Charities spend a significant portion of their budgets competing for future funding. This means that whichever qualities donors ask for, charities will compete on. If donors make their choices based on glossy marketing brochures, charities will have to spend a significant portion of their budget on that. But if donors ask for impact evaluations and evidence of effectiveness, charities will allocate their resources there. By giving smart, the Founders Pledge community can have outsized impact; helping to encourage a industry wide best practice, and influencing how charities operate now, and in the future.

Research Methodology

Our framework for finding amazing donation opportunities is based on best practice in impact assessment, drawing on the latest academic standards in social sciences. We evaluate charity on three levels:

Focus area

There are countless important and urgent causes in the world, often making us feel helpless when it comes to choosing one over another. This is why, if you don’t already have one particular focus area you’ve decided on, we want to help you identify the area where your donation is most likely to make a big difference. To do this, we start by understanding your core values: for example, how much weight do you give to saving a life, as opposed to improving quality of life? How do you weigh the suffering of animals against the suffering of humans?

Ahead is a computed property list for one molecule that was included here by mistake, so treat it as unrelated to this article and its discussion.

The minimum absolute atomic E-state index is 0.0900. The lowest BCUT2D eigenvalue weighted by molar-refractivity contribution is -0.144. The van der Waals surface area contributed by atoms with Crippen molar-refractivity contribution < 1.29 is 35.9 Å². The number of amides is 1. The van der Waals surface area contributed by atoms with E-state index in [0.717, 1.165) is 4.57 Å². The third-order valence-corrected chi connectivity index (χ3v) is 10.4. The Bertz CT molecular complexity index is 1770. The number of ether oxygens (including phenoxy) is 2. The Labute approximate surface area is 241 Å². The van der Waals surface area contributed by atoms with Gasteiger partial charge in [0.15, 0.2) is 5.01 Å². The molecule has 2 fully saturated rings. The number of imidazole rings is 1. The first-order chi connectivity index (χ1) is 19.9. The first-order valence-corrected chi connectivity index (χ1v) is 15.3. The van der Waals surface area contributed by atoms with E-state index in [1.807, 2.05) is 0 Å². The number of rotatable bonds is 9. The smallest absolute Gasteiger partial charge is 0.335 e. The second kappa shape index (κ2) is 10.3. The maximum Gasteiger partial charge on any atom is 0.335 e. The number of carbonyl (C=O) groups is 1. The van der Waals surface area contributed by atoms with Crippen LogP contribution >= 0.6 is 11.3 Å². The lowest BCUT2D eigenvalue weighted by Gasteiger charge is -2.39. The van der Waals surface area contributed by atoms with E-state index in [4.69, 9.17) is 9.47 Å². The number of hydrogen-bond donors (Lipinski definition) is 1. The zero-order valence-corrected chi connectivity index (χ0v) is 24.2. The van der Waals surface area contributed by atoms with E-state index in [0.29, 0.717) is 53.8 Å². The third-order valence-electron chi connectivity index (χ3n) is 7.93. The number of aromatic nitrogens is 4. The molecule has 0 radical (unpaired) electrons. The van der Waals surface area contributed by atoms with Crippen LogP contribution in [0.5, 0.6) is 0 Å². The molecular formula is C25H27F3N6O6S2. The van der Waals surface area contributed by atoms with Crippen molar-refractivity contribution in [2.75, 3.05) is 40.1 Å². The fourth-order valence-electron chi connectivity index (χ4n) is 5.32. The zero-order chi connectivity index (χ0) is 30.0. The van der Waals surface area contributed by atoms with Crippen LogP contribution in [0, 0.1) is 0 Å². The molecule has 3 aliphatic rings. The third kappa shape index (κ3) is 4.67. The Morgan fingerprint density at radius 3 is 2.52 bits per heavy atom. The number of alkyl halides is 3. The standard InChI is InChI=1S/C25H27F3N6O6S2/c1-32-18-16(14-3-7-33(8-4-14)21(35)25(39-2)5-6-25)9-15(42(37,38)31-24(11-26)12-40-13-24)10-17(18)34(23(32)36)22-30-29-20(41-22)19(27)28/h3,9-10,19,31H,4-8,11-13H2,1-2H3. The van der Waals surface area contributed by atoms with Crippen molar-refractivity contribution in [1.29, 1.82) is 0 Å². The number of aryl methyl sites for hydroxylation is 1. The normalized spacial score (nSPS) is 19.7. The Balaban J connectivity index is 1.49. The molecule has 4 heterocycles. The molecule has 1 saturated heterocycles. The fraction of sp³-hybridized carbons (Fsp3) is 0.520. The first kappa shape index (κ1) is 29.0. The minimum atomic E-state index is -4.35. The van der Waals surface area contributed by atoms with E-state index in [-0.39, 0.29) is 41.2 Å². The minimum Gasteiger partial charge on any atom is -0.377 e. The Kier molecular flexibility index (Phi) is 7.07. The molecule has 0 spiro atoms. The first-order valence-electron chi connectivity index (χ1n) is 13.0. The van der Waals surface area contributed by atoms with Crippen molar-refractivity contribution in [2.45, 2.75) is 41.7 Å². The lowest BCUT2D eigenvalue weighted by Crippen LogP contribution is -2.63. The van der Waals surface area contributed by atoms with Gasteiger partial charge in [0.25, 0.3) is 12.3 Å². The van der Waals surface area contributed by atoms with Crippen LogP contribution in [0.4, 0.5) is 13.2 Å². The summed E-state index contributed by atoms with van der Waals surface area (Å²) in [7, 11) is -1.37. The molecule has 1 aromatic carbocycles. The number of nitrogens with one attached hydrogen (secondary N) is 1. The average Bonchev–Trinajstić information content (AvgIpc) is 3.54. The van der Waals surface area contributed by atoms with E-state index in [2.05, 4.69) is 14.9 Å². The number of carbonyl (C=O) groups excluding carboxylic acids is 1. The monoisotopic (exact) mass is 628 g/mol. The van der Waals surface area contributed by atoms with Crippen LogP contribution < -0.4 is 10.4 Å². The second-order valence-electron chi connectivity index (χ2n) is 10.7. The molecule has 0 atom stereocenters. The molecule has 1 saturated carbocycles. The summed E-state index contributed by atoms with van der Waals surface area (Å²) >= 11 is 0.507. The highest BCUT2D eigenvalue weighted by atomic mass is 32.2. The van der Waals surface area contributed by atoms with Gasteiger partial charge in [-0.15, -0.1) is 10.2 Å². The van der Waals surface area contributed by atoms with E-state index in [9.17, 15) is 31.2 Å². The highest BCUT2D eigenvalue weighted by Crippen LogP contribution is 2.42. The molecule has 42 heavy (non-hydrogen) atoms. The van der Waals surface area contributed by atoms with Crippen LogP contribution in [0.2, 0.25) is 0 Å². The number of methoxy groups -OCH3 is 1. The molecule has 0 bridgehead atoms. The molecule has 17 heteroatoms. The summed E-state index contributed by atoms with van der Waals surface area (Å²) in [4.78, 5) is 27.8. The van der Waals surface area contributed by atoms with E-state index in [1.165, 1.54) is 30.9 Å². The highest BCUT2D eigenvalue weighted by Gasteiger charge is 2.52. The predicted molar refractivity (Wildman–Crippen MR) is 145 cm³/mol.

The second step consists of selecting the area where your donation is most likely to have the most impact given your individual values. To do this, we look at three factors:

Scale

How many are affected by the problem? How badly does the problem affect them?

Tractability

Relative to how large the problem is, how easy is it to improve it? Can we realistically make meaningful progress at this time?

Neglectedness

How much attention is given to the problem, and how many resources are currently spent to solve it? In other words, is it a ‘crowded’ area? By the law of diminishing returns, your donation is likely to have more impact on a challenge where fewer people are already helping relative to the scale of that challenge.

Intervention

In every cause area there are many different proposed strategies to help. For instance, if you are interested in improving education, you could consider supporting a program to provide learning materials, train teachers, give scholarships etc. In most cases, some strategies are much more successful than others. To find the ones that are, we look for the following qualities:

Supported by robust evidence

This means we look for interventions that have been studied, and we look for those studies to be methodologically sound and reliable. For instance: are we confident that any impact measured has actually been caused by the specific intervention, and not by a separate, unknown factor? Do the studies avoid possible biases? Do they show consistent effects?